In August of 2011, Mohamed Al-Rabti, a member of the Libyan national rowing team, was seriously injured when his anti-government military unit was attacked by forces backing former Libyan president Moammar Ghadafi. The attack resulted in injuries that forced an above elbow amputation of Al-Rabtiâ€™s left arm. And beyond the dysfunction of the amputation, Al-Rabti soon suffered from debilitating chronic pain.
He saw doctor after doctor in both north Africa as well as Europe, but no one could find a cure for his pain. Finally, through the assistance of his cousin Salem Bensasi in Pittsburgh, Pennsylvania in the U.S., Al-Rabti came to see the doctors at the University of Pittsburgh Department of Physical Medicine and Rehabilitation. There, it was discovered that a bundle of nerves, called a neuroma, was the cause of his extreme pain. The neuroma was then surgically removed, and Al-Rabti was rendered virtually pain free afterward. In addition, he was fitted for a prosthetic limb custom-designed for rowing, as well as a specialized neuroprosthetic arm for greater dexterity with his activities of daily living.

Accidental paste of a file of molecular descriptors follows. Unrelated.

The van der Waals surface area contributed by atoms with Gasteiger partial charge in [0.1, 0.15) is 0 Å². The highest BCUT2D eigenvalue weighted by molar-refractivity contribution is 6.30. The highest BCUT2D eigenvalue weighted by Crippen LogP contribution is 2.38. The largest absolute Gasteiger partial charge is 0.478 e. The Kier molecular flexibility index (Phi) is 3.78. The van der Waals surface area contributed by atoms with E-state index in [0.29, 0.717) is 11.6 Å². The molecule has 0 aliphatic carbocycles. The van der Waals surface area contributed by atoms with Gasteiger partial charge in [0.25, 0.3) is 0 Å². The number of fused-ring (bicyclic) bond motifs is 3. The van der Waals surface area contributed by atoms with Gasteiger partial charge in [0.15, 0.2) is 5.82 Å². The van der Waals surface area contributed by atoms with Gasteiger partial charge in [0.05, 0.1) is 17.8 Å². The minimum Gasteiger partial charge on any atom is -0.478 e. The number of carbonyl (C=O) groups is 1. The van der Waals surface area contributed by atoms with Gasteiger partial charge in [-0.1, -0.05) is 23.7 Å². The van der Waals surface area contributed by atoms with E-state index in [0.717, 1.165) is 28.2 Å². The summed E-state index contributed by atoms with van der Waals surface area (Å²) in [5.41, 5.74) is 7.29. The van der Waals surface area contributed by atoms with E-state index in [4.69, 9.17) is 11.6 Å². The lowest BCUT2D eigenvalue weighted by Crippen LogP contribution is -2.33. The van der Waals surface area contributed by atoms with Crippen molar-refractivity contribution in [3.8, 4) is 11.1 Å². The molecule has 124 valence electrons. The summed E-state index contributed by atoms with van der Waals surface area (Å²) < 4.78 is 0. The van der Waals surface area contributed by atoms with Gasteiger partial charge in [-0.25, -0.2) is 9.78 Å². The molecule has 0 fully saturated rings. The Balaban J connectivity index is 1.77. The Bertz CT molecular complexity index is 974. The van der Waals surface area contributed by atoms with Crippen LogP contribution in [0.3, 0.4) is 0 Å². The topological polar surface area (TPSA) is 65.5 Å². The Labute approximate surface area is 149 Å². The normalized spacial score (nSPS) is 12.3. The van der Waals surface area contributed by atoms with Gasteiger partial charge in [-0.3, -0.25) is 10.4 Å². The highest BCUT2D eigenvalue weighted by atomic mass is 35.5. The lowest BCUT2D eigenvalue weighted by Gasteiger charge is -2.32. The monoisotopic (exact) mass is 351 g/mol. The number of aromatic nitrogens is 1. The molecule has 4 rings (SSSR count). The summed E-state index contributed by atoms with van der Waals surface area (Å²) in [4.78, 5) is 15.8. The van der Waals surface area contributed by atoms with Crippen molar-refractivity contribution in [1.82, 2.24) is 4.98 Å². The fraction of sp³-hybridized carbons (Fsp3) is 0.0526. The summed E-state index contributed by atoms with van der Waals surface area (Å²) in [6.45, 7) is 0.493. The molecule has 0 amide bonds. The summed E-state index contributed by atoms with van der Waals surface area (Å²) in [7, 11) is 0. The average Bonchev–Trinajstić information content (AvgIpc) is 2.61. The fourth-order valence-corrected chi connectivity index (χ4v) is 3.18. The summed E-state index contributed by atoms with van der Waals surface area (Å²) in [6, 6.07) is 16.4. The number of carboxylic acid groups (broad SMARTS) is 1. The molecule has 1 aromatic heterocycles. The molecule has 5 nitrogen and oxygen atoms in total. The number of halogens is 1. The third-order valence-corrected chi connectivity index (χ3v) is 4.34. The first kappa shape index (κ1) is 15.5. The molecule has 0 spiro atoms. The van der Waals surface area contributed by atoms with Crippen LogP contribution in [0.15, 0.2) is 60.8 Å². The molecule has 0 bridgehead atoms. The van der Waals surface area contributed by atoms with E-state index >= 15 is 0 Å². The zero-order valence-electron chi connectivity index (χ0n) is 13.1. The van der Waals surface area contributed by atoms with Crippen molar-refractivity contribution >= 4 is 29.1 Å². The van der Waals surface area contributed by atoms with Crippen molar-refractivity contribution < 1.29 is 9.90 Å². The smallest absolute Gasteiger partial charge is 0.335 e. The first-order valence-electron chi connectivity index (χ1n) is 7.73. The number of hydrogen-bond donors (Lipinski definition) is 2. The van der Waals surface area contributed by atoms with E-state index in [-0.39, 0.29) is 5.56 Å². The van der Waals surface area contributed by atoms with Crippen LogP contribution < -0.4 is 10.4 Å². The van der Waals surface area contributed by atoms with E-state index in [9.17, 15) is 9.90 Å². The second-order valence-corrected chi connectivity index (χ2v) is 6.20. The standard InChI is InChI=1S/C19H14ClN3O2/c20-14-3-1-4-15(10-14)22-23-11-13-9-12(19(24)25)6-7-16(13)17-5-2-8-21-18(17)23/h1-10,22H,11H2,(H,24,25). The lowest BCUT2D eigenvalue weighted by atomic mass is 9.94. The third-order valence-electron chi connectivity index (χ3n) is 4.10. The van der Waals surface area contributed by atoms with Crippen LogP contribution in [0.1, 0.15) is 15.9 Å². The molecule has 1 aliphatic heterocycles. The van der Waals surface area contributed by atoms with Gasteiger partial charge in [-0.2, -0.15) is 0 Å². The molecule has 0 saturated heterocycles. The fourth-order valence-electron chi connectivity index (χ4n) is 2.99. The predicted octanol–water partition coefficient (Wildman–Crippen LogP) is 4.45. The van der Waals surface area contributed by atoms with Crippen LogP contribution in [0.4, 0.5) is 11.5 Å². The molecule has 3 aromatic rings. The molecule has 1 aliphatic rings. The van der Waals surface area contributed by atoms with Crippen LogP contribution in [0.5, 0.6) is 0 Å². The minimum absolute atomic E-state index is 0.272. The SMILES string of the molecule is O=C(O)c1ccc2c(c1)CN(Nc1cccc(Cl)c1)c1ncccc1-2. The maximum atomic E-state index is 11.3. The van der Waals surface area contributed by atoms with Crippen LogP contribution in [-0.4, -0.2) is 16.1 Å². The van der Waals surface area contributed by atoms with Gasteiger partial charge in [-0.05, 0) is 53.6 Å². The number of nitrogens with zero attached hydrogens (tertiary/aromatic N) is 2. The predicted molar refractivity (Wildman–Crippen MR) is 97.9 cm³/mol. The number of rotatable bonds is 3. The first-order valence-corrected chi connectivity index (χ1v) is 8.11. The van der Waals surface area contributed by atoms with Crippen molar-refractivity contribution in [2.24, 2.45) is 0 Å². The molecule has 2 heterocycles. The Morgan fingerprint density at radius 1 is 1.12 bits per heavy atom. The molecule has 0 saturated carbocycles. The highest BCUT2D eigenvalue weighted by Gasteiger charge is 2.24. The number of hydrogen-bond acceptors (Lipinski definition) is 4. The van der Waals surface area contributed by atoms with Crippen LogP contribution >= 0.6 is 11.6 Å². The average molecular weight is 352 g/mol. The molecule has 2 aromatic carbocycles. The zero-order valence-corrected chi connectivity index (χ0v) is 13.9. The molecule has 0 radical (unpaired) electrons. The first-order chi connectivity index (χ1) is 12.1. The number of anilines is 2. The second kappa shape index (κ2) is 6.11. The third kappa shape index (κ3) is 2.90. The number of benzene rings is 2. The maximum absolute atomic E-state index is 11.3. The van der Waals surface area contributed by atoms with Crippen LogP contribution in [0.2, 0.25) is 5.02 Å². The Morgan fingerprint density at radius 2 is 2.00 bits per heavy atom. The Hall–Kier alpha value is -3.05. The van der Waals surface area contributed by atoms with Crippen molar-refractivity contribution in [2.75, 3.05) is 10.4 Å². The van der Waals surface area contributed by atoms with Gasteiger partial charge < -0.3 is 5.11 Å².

By October of 2012, Al-Rabti was rowing on the Alleghany River in Pittsburgh. A rower since the age of 16, and a member of the Libyaâ€™s national team since the age of 18, Al-Rabti now plans to return to Libya to not only rejoin the national team, but also to begin training for the 2013 Arab Games. And the 2013 Summer Olympics in Brazil are his next goal after that. For Mohamed Al-Rabti, the river has certainly taken a winding path.